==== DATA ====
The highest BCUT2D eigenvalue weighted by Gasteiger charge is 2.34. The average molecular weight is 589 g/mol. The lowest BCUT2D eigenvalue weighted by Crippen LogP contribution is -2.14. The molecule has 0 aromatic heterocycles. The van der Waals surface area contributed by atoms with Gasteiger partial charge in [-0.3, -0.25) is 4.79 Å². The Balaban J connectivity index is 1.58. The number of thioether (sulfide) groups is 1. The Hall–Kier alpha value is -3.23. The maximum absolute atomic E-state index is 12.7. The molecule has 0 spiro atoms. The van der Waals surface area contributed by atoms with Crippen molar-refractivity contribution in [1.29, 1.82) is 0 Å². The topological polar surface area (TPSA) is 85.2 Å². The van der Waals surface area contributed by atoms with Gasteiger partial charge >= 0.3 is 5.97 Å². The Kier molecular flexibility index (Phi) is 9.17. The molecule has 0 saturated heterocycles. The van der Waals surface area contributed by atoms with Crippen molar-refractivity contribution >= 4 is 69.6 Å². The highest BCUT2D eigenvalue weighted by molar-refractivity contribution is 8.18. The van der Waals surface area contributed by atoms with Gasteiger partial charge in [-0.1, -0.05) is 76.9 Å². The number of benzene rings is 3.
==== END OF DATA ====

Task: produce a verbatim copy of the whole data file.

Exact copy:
The highest BCUT2D eigenvalue weighted by Gasteiger charge is 2.34. The average molecular weight is 589 g/mol. The lowest BCUT2D eigenvalue weighted by Crippen LogP contribution is -2.14. The molecule has 0 aromatic heterocycles. The van der Waals surface area contributed by atoms with Gasteiger partial charge in [-0.3, -0.25) is 4.79 Å². The Balaban J connectivity index is 1.58. The number of thioether (sulfide) groups is 1. The Hall–Kier alpha value is -3.23. The maximum absolute atomic E-state index is 12.7. The molecule has 0 spiro atoms. The van der Waals surface area contributed by atoms with Crippen molar-refractivity contribution in [1.29, 1.82) is 0 Å². The topological polar surface area (TPSA) is 85.2 Å². The van der Waals surface area contributed by atoms with Gasteiger partial charge >= 0.3 is 5.97 Å². The Kier molecular flexibility index (Phi) is 9.17. The molecule has 0 saturated heterocycles. The van der Waals surface area contributed by atoms with Crippen molar-refractivity contribution >= 4 is 69.6 Å². The highest BCUT2D eigenvalue weighted by molar-refractivity contribution is 8.18. The van der Waals surface area contributed by atoms with Gasteiger partial charge in [-0.1, -0.05) is 76.9 Å². The number of benzene rings is 3.